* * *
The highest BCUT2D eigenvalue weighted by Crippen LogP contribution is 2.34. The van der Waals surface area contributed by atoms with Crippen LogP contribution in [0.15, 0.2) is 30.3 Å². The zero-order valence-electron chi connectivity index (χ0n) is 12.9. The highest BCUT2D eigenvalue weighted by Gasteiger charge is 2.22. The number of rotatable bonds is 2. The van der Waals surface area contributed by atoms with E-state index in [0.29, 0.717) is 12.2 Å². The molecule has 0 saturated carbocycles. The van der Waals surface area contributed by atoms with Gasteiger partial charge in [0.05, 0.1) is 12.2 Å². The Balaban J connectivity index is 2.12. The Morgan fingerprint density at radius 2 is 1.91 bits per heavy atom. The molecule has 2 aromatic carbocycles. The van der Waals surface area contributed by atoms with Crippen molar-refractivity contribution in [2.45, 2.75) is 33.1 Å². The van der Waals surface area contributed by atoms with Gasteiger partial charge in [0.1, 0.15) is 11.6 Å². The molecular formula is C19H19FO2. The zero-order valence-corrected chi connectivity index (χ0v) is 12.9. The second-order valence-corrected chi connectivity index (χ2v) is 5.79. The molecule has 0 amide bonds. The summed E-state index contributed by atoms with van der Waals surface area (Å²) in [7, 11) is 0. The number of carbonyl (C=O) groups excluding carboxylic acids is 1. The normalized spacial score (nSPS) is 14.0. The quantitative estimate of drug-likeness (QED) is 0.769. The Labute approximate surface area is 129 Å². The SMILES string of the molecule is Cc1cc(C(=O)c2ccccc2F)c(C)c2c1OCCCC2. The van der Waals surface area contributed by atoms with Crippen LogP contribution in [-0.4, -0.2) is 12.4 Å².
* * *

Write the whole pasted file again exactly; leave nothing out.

The highest BCUT2D eigenvalue weighted by Crippen LogP contribution is 2.34. The van der Waals surface area contributed by atoms with Crippen LogP contribution in [0.15, 0.2) is 30.3 Å². The zero-order valence-electron chi connectivity index (χ0n) is 12.9. The highest BCUT2D eigenvalue weighted by Gasteiger charge is 2.22. The number of rotatable bonds is 2. The van der Waals surface area contributed by atoms with E-state index in [0.29, 0.717) is 12.2 Å². The molecule has 0 saturated carbocycles. The van der Waals surface area contributed by atoms with Gasteiger partial charge in [0.05, 0.1) is 12.2 Å². The Balaban J connectivity index is 2.12. The Morgan fingerprint density at radius 2 is 1.91 bits per heavy atom. The molecule has 2 aromatic carbocycles. The van der Waals surface area contributed by atoms with Crippen molar-refractivity contribution in [2.45, 2.75) is 33.1 Å². The van der Waals surface area contributed by atoms with Gasteiger partial charge in [0.1, 0.15) is 11.6 Å². The molecular formula is C19H19FO2. The zero-order valence-corrected chi connectivity index (χ0v) is 12.9. The second-order valence-corrected chi connectivity index (χ2v) is 5.79. The molecule has 0 amide bonds. The summed E-state index contributed by atoms with van der Waals surface area (Å²) in [7, 11) is 0. The number of carbonyl (C=O) groups excluding carboxylic acids is 1. The normalized spacial score (nSPS) is 14.0. The quantitative estimate of drug-likeness (QED) is 0.769. The Labute approximate surface area is 129 Å². The SMILES string of the molecule is Cc1cc(C(=O)c2ccccc2F)c(C)c2c1OCCCC2. The van der Waals surface area contributed by atoms with Crippen LogP contribution in [-0.4, -0.2) is 12.4 Å².